This is the brightness constancy function, which we’ve said is ideally 0.
It may not be exactly 0, though, there may be a small error, so we square the error and get a small number for this term.
The second term:
This is adding a smoothness constraint, the idea being that if the object is moving, all of the pixels in the object will have similar motion.
Object boundaries will be a problem, though (this only kind of makes sense to me).
Take the derivative of the velocity. If the change is smooth, then these derivatives will again be small values. (Again, I’m not very clear on this)
Ideally both terms should be small. So the idea is to minimize this function (find its minimum). He decides to not go into a lot of detail on the math
At a peak or valley in a function, the derivative is equal to 0. So to minimize a function, you take its derivative and equate it 0, then solve the equation.
If you take the above equation and take the derivative with respect to u and equate that to 0, and also take the derivative with respect to v and set that to 0, you get the following two functions:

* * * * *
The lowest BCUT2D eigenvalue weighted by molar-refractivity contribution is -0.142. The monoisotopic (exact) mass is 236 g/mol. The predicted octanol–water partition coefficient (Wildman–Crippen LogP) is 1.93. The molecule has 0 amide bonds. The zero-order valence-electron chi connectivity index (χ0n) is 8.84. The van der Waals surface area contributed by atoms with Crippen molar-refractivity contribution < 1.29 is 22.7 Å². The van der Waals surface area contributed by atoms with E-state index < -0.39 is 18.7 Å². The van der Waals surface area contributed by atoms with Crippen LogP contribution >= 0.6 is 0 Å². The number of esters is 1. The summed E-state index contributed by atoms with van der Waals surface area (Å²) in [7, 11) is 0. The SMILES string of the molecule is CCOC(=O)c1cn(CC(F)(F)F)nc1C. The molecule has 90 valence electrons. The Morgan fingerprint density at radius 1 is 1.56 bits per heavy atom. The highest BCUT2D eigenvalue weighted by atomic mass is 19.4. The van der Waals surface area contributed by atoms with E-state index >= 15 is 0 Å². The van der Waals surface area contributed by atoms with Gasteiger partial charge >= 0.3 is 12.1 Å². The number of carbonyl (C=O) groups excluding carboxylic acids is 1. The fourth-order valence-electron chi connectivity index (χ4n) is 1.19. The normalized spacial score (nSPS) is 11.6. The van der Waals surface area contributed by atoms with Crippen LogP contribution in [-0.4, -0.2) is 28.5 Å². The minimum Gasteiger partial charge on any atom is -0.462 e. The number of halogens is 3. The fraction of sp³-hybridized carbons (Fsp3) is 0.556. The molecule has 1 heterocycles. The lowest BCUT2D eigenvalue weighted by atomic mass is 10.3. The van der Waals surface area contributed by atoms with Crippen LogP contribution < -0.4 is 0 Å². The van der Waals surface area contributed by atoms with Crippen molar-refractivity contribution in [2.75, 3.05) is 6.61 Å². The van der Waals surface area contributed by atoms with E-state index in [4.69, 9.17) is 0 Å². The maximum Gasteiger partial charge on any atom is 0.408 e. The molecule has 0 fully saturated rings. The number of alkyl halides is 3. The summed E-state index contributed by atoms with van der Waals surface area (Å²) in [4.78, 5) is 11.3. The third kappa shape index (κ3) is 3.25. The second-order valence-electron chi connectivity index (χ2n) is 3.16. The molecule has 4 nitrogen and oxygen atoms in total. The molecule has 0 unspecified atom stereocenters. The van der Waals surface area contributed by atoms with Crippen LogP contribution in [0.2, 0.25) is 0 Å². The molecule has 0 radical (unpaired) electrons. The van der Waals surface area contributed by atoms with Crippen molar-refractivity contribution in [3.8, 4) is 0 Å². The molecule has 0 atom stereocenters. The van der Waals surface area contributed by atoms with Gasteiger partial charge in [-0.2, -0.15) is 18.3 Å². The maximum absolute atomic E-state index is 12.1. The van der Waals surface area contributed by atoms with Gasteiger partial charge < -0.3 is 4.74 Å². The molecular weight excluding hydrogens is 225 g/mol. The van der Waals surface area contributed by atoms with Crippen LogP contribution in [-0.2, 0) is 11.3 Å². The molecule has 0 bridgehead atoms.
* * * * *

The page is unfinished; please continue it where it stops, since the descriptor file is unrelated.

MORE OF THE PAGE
- The second term we recognize as the Laplacian, which is equal to the second derivative of u with respect to x plus the second derivative of u with respect to y.
He shows the Derivative masks used by a researcher named Roberts. They’re similar to the masks we saw in the lecture on edge detection. The ft mask is a new concept, though.
This is a new concept.
Take the average of the four neighbors (multiply each neighbor by 1/4) and subtract that average from the value of the central pixel.
Using this approximation for the Laplacian, we can re-write the earlier smoothness equation:
Now we have two equations for u and v, and we have all of the other values, so we can solve for u and v as:
There is a step now that I don’t understand. You start with initial values of u = 0 and v = 0, then “iterate”. Does iteration refer to going over subsequent frames? I don’t think so, the implication seems to be multiple iterations of a single frame.